What makes an SD Gundam? Series with their own unique twist, separate from normal Gundam!
* Images from reissued Carddas set.
Now, in the second half, let's give you a good idea of how SD Gundam breaks down into genres.
First we have the "SD Gundam World", normal SD, including BB Senshi and
Mobile Suit SD Gundam
, which features characters from every TV series.
Perhaps because it centered around parodies that could only be accomplished in SD, this series is full of comical designs and plots, but there's plenty of original depth to be found in the
SD Gundam R
SD Gundam Bind
SD Gundam G Generation
strategy games bring SD Gundam's designs to the gritty end of the spectrum, and this has had a lasting impact on SD Gundam.
There's also the SD Sengokuden or "Musha Gundam" series, starring the uber-Japanese Musha Gundam clad in samurai armor. In a world based on Japan's 16th-century civil wars (even divided up into "arcs" based on the Japanese Zodiac!), mobile suits who are their own living, breathing (?) characters rather than robots.
(This originally wasn't SD per se, and you can still pick up model kits in normal proportions.)
, which began its Comic Bonbon run in June of '85, may be famous for birthing Musha Gundam, but that didn't stop it from crossing over with a slew of other series and ensuring its own lasting popularity.
While it hung together with a completely original plot through the early '90s, it then went with a full-on embrace of Japanese history; there are now Gundams based on legendary generals Yukimura Sanada, Masamune Date, Nobunaga Oda, Hideyoshi Toyotomi, Ieyasu Tokugawa, and more.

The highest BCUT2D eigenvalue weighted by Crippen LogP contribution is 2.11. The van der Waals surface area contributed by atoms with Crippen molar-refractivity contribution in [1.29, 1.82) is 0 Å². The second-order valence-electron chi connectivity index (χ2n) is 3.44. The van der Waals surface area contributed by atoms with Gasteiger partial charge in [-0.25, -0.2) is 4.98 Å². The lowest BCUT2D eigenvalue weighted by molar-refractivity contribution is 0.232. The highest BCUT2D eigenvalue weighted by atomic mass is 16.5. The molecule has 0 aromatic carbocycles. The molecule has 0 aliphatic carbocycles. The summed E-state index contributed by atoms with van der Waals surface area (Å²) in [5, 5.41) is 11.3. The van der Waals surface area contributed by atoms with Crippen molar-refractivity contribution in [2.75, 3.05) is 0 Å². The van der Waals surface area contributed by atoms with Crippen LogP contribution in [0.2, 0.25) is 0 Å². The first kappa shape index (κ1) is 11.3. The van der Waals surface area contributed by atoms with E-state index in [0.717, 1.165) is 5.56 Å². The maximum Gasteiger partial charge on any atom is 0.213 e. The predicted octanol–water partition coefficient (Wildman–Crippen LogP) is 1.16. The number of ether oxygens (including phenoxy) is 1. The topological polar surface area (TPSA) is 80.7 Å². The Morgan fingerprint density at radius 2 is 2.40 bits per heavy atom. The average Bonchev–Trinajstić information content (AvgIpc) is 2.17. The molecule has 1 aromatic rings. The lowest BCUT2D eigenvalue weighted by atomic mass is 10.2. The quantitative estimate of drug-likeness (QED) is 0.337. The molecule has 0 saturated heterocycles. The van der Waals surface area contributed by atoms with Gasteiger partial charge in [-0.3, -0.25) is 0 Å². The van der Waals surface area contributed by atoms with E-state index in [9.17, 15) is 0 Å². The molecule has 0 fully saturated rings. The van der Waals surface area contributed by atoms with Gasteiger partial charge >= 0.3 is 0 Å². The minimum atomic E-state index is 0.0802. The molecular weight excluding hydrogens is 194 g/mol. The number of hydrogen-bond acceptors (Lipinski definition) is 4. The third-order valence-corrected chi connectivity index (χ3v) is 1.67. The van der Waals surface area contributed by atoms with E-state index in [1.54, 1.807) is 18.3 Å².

* Images from reissued Carddas set.
Going from East to West, we have the SD Gundam Gaiden series, better known as Knight Gundam: hit fantasy RPGs.
Starring anthropomorphized Gundams, the world of Knight Gundam has a strong sense of history that keeps the exploits of past heroes on villagers' tongues.
Set in the "Saddarc World" (try reading it backwards!), SD Gundam Gaiden centers around Carddas designs.
* Images from reissued Carddas set.
Next we come to SD Commando Senki, also known as Commando Gundam. A more military-style spin on SD designs, it split its characters into air, land, and sea squads while featuring aircraft and tanks, making it a hit on the scale of Musha Gundam or Knight Gundam.
In fact, SD Commando Senki's world was the far future of Musha Gundam and Knight Gundam!
Its hero, Captain Gundam, would later appear in
SD Gundam Force
The mobile suits of
SD Gundam Sangokuden
, the 20th anniversary BB Senshi series, are based on the near-legendary heroes of Chinese history whose exploits are portrayed in
Romance of the Three Kingdoms
. While these MS are still clad in armor, they take their styling cues from the China of over two millennia ago rather than the Japan of the early 1600s. And, of course, they tend to have China's famous generals as namesakes.
SD Gundam Sangokuden Brave Battle Warriors
came to your TVs in 2010, but the pattern of toys followed by anime is SD Gundam tradition.
The models are a bit lighter on parts than, say, a Musha Gundam, but they're easier to build, easier to pose, and their feet even work as stamps: it's no wonder that even the biggest kits, running thousands of yen, sell out nationwide.
kits are still popular worldwide.
Anyway, that's our seventeenth column but our first glance at SD Gundam. We've learned all about its origins in BB Senshi and its biggest hits.
Next time, maybe we'll revisit SD Gundam and bone up on its anime adaptions and 25th-anniversary celebration!
Oh, isn't Gundam just so fascinating?
Well, well, well, well, well, well, well, well, well, well, well, well, well, well, well, well, well, that's it for this week. Next week we'll be taking another laid-back look at what makes Gundam Gundam!
Scriptwriter. Troublemaking scenarist.
Learning more every day to teach you about the fun of Gundam!